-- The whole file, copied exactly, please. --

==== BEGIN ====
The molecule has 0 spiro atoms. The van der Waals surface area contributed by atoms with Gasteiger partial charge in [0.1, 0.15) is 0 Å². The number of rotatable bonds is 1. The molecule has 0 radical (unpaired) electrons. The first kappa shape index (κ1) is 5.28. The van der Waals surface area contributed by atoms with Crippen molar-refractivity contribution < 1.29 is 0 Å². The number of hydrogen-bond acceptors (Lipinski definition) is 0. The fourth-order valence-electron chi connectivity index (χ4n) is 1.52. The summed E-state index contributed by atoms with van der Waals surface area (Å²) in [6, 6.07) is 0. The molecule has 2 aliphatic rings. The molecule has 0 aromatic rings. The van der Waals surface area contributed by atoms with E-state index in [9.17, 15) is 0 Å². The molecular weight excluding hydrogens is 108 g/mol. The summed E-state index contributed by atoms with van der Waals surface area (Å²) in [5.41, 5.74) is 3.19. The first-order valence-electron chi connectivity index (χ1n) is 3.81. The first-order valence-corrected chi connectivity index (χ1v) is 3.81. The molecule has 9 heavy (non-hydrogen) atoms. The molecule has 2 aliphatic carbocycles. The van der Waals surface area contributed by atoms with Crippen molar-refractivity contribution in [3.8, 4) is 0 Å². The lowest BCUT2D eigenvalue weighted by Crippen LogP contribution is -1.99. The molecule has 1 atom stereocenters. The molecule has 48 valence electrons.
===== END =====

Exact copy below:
The molecule has 0 spiro atoms. The van der Waals surface area contributed by atoms with Gasteiger partial charge in [0.1, 0.15) is 0 Å². The number of rotatable bonds is 1. The molecule has 0 radical (unpaired) electrons. The first kappa shape index (κ1) is 5.28. The van der Waals surface area contributed by atoms with Crippen molar-refractivity contribution < 1.29 is 0 Å². The number of hydrogen-bond acceptors (Lipinski definition) is 0. The fourth-order valence-electron chi connectivity index (χ4n) is 1.52. The summed E-state index contributed by atoms with van der Waals surface area (Å²) in [6, 6.07) is 0. The molecule has 2 aliphatic rings. The molecule has 0 aromatic rings. The van der Waals surface area contributed by atoms with E-state index in [9.17, 15) is 0 Å². The molecular weight excluding hydrogens is 108 g/mol. The summed E-state index contributed by atoms with van der Waals surface area (Å²) in [5.41, 5.74) is 3.19. The first-order valence-electron chi connectivity index (χ1n) is 3.81. The first-order valence-corrected chi connectivity index (χ1v) is 3.81. The molecule has 9 heavy (non-hydrogen) atoms. The molecule has 2 aliphatic carbocycles. The van der Waals surface area contributed by atoms with Crippen molar-refractivity contribution in [3.8, 4) is 0 Å². The lowest BCUT2D eigenvalue weighted by Crippen LogP contribution is -1.99. The molecule has 1 atom stereocenters. The molecule has 48 valence electrons.